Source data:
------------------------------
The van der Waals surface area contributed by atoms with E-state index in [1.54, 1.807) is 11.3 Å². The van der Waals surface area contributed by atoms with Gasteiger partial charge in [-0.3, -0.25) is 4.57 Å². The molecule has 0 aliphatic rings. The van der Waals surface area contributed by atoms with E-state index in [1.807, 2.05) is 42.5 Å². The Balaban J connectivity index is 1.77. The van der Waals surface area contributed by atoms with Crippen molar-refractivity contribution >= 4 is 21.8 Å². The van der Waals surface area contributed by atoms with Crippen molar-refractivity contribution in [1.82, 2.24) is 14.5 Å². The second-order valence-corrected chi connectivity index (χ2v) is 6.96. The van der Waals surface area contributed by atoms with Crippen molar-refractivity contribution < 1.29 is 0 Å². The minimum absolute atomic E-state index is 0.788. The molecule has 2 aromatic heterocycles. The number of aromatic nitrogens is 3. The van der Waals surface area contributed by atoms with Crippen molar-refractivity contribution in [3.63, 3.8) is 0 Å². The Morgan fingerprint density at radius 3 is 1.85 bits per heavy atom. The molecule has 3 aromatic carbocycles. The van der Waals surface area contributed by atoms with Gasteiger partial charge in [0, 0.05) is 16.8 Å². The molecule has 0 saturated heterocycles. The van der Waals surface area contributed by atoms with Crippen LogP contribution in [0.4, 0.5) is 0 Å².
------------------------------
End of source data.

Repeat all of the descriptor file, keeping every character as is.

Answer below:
The van der Waals surface area contributed by atoms with E-state index in [1.54, 1.807) is 11.3 Å². The van der Waals surface area contributed by atoms with Gasteiger partial charge in [-0.3, -0.25) is 4.57 Å². The molecule has 0 aliphatic rings. The van der Waals surface area contributed by atoms with E-state index in [1.807, 2.05) is 42.5 Å². The Balaban J connectivity index is 1.77. The van der Waals surface area contributed by atoms with Crippen molar-refractivity contribution >= 4 is 21.8 Å². The van der Waals surface area contributed by atoms with Crippen molar-refractivity contribution in [1.82, 2.24) is 14.5 Å². The second-order valence-corrected chi connectivity index (χ2v) is 6.96. The van der Waals surface area contributed by atoms with Crippen molar-refractivity contribution < 1.29 is 0 Å². The minimum absolute atomic E-state index is 0.788. The molecule has 2 aromatic heterocycles. The number of aromatic nitrogens is 3. The van der Waals surface area contributed by atoms with Crippen molar-refractivity contribution in [3.63, 3.8) is 0 Å². The Morgan fingerprint density at radius 3 is 1.85 bits per heavy atom. The molecule has 3 aromatic carbocycles. The van der Waals surface area contributed by atoms with Gasteiger partial charge in [0, 0.05) is 16.8 Å². The molecule has 0 saturated heterocycles. The van der Waals surface area contributed by atoms with Crippen LogP contribution in [0.4, 0.5) is 0 Å².